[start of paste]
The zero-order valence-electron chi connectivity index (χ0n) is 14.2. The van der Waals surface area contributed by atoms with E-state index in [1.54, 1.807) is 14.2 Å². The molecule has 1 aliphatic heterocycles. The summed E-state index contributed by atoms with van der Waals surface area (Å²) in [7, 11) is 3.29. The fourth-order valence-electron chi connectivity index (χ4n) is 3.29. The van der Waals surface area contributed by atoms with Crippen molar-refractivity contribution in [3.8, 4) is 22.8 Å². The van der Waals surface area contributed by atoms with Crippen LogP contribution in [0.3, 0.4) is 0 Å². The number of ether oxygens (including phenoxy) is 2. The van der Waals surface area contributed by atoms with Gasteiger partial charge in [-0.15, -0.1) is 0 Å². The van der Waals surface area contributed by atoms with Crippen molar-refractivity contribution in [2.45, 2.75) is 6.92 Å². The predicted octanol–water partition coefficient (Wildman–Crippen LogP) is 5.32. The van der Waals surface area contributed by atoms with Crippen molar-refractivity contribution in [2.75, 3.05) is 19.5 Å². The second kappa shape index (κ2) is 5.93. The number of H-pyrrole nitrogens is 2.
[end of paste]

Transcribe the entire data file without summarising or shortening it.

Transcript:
The zero-order valence-electron chi connectivity index (χ0n) is 14.2. The van der Waals surface area contributed by atoms with E-state index in [1.54, 1.807) is 14.2 Å². The molecule has 1 aliphatic heterocycles. The summed E-state index contributed by atoms with van der Waals surface area (Å²) in [7, 11) is 3.29. The fourth-order valence-electron chi connectivity index (χ4n) is 3.29. The van der Waals surface area contributed by atoms with Crippen molar-refractivity contribution in [3.8, 4) is 22.8 Å². The van der Waals surface area contributed by atoms with Crippen LogP contribution in [0.3, 0.4) is 0 Å². The number of ether oxygens (including phenoxy) is 2. The van der Waals surface area contributed by atoms with Gasteiger partial charge in [-0.15, -0.1) is 0 Å². The van der Waals surface area contributed by atoms with Crippen molar-refractivity contribution in [2.45, 2.75) is 6.92 Å². The predicted octanol–water partition coefficient (Wildman–Crippen LogP) is 5.32. The van der Waals surface area contributed by atoms with Crippen molar-refractivity contribution in [2.75, 3.05) is 19.5 Å². The second kappa shape index (κ2) is 5.93. The number of H-pyrrole nitrogens is 2.